Land and Buildings Investment Management, a Connecticut-based hedge fund, said MGM Resorts International should split into a separate real estate investment trust (REIT) and hotel-management company. It is also suggesting “monetising” Macau-based MGM China Holdings Ltd, which owns and operates the MGM Macau and is building the US$3-billion MGM Cotai.
The fund values MGM Resorts at US$33 a share, more than 50 percent above the current price, and says it could reach US$55, according to a presentation published on Tuesday.
“Land and Buildings believes MGM’s high-quality real estate portfolio is substantially undervalued in the public markets,” said hedge fund manager Jonathan Litt.
“We have been attempting to work collaboratively with MGM management to find an optimal corporate structure for the company and believe the proposed REIT conversion detailed in the presentation released today will maximise shareholder value while minimising costs,” he added in a statement.
Mr Litt recommends that MGM International sell those of its U.S. casinos located outside Nevada. He added that MGM China could take advantage of tax credits the parent company has and pay a special dividend.
“In Land and Buildings’ view, spinning out or monetising MGM China would focus investors on attractive domestic trends,” the fund said in its presentation. “A range of external factors position Macau to have significant value as headwinds dissipate, which could result in an attractive long-term opportunity,” it added.
Proceeds could be used to pay down about US$5 billion of debt maturing through 2016, it said.
MGM Resorts rose 10.6 percent to US$21.74 at the close in New York, bringing the stock back into positive territory for the year.
Analysts at Japanese brokerage Nomura said they agreed that MGM Resorts’ real estate is undervalued, but did not agree with Mr Litt’s suggestion for a special dividend from MGM China.
“We agree with most of the proposal except for a US$2.6 billion special dividend from MGM China, of which MGM REIT would receive US$1.3 billion due to its 51 percent ownership. MGM China’s leverage would increase to more than 6 times in 2016, which would be too leveraged, in our view, given the prospect of lower ROICs [returns on invested capital] in a slower-growth environment,” said analysts Harry Curtis, Kelvin Wong and Brian Dobson in a note on Tuesday.
“Backing out the special dividend would lower the equity value of MGM REIT to [about] US$23, or a combined value of [about] US$30 to US$31 per share, still offering considerable upside from today’s price,” they added.
The Nomura team said it views the proposal “as an opening round of activism”.
“For years we have estimated similar value for MGM and believe this public announcement increases the pressure on MGM to consider the strategy sooner rather than later,” the analysts said.
Exposure to Macau helped MGM Resorts in recent years, as Las Vegas was hard hit both in gambling and hotel revenues amid the financial crisis. But gross gaming revenue in Macau has fallen for nine consecutive months since June, which has dragged down casino stocks listed on the Hong Kong Stock Exchange.
For full year 2014, MGM Resorts global net revenues were US$10.1 billion, a 3-percent increase over 2013. MGM China’s net revenue was US$3.3 billion of that total, a 1-percent decrease from 2013.
In September 2012, Mr Litt issued a paper suggesting Las Vegas Sands Corp could see the then value of its shares almost double if it spun off its shopping mall and hotel properties into two real estate investment trusts.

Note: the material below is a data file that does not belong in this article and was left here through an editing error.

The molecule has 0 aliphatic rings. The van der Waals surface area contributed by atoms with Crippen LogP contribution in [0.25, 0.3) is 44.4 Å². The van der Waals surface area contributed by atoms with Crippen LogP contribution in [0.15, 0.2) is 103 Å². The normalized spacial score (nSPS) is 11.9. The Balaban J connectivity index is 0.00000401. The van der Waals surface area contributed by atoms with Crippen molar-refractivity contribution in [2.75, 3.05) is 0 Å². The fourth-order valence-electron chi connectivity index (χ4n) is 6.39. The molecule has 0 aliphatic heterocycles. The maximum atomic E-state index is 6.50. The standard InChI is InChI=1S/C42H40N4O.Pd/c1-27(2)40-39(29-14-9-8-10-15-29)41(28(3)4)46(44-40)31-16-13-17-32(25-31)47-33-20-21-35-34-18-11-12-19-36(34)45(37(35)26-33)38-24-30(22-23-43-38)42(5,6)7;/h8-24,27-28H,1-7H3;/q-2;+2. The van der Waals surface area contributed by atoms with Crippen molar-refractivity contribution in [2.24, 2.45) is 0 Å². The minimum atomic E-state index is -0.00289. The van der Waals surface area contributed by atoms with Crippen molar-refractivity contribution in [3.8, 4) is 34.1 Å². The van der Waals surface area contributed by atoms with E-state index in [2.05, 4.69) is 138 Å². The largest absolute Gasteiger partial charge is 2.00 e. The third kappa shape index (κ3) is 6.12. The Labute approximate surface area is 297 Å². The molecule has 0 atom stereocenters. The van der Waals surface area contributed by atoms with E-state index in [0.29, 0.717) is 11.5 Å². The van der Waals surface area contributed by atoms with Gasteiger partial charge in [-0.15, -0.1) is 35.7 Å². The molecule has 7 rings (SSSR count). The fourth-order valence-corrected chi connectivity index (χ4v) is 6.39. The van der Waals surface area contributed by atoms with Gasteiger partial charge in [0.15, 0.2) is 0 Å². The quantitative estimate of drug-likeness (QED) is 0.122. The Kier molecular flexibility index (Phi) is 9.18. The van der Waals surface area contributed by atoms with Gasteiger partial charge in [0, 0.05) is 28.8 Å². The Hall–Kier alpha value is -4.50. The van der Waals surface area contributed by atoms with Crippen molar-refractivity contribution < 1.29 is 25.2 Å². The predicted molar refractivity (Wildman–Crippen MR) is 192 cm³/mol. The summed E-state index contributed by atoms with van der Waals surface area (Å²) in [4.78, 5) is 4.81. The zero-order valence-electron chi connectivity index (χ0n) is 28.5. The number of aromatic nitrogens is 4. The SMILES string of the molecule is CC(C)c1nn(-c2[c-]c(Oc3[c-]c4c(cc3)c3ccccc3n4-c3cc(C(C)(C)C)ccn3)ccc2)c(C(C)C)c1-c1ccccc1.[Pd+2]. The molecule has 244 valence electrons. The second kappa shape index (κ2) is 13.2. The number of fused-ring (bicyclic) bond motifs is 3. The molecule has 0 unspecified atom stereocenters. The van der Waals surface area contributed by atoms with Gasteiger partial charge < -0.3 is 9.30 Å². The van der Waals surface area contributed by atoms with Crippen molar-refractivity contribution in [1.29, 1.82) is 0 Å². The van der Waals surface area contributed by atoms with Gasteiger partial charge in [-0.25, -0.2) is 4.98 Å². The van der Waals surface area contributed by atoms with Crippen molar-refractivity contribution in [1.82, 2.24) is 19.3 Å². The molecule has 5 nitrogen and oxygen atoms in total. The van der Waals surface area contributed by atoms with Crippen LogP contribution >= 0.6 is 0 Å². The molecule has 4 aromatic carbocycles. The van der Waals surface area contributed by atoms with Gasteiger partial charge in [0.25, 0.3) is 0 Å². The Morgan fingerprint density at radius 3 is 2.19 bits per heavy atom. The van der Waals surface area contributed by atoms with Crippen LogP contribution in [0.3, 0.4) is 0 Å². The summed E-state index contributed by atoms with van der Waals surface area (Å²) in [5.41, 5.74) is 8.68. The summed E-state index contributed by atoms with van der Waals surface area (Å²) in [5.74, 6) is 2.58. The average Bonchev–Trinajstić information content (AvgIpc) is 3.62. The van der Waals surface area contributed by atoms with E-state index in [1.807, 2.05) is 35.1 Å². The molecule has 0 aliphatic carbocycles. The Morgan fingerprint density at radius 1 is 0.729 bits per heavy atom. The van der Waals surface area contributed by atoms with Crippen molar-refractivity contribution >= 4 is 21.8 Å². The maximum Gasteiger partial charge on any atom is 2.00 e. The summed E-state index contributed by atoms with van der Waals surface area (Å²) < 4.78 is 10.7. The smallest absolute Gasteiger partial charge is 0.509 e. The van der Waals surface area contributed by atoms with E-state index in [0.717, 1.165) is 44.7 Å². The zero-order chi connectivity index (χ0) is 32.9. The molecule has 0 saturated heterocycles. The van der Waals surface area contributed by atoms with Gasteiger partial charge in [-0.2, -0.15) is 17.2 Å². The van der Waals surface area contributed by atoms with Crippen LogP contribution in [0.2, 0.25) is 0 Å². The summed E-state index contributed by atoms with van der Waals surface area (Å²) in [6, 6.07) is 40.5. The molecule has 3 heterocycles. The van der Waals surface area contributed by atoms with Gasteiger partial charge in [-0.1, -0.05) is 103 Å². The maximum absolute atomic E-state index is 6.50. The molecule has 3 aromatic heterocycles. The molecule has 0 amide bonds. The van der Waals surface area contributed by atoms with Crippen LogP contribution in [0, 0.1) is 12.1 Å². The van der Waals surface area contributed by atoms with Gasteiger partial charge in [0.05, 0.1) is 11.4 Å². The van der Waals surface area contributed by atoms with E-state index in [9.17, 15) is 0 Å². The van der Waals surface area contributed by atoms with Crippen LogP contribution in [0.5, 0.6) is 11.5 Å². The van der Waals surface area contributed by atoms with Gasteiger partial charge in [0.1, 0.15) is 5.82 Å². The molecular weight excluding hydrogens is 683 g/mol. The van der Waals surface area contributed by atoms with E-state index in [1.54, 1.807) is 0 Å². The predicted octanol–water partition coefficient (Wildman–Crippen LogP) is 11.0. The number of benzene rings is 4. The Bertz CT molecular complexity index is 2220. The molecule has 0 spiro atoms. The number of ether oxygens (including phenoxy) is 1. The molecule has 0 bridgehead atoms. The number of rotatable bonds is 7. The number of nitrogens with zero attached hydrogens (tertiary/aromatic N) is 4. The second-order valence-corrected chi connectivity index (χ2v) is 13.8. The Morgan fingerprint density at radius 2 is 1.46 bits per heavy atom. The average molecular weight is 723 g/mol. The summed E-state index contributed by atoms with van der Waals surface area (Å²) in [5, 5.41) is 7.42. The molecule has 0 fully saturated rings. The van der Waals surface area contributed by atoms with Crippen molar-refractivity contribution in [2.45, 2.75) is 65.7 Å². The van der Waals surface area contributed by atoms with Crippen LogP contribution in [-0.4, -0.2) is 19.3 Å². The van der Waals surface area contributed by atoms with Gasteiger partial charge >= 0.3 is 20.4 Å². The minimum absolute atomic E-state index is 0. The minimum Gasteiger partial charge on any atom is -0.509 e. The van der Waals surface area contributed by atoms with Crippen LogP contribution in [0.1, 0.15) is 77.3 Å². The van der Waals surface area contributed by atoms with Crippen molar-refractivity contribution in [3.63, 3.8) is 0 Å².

MGM Resorts chief executive Jim Murren said on a fourth quarter earnings call last month that the company would not exclude the REIT option.
“The concept of converting gaming assets to REITs is not a new one. It was very actively discussed before the recession. And more recently, the dialogue is there again. We look at this all the time,” Mr Murren said.
He added: “We believe that our assets are undervalued around the portfolio of our assets. We believe that as we’re working for the shareholders, we should explore every opportunity as they come across our desk. And so I’d have to say, there’s nothing definitive. There’s nothing to report, but we do look at this type of corporate transactions”.
David Bain of U.S.-based brokerage Sterne Agee said in a note on Tuesday that some of Land and Buildings’ equity multiple assumptions “seem lofty” and that asset sales and reworking MGM China leverage and dividend policy “seem at least complicated”.
But the analyst said the proposal “highlights the potential value of MGM’s land and operating portfolio versus current trading levels”.
“MGM has stated previously it is open to a REIT structure. However, MGM has looked at the REIT structure both internally and externally for years and we doubt this particular proposal carries significantly new elements to what it has reviewed before,” Mr Bain added.
On Tuesday, Land and Buildings – owner of less than 1 percent of MGM Resorts outstanding shares – announced its intention to nominate four directors to the board of the U.S.-based casino operator.
Aside from Mr Litt, the nominees include: Matthew Hart, former president of Hilton Hotels Corp; Richard Kincaid, former chief executive of Equity Office Properties Trust; and Marc Weisman, an investor, lawyer and former investment banker.
Investors are said to like REITs because they must pay out at least 90 percent of taxable earnings to shareholders as dividends, according to U.S. legislation. REITs don’t pay federal income taxes on those earnings in exchange.
Penn National Gaming Inc, a small Pennsylvania-based casino operator, boosted its stock price after spinning off its real estate into a REIT called Gaming and Leisure Properties Inc. Since Penn’s spinoff, Caesars Entertainment Corp and Pinnacle Entertainment Inc have announced plans to create REITs.
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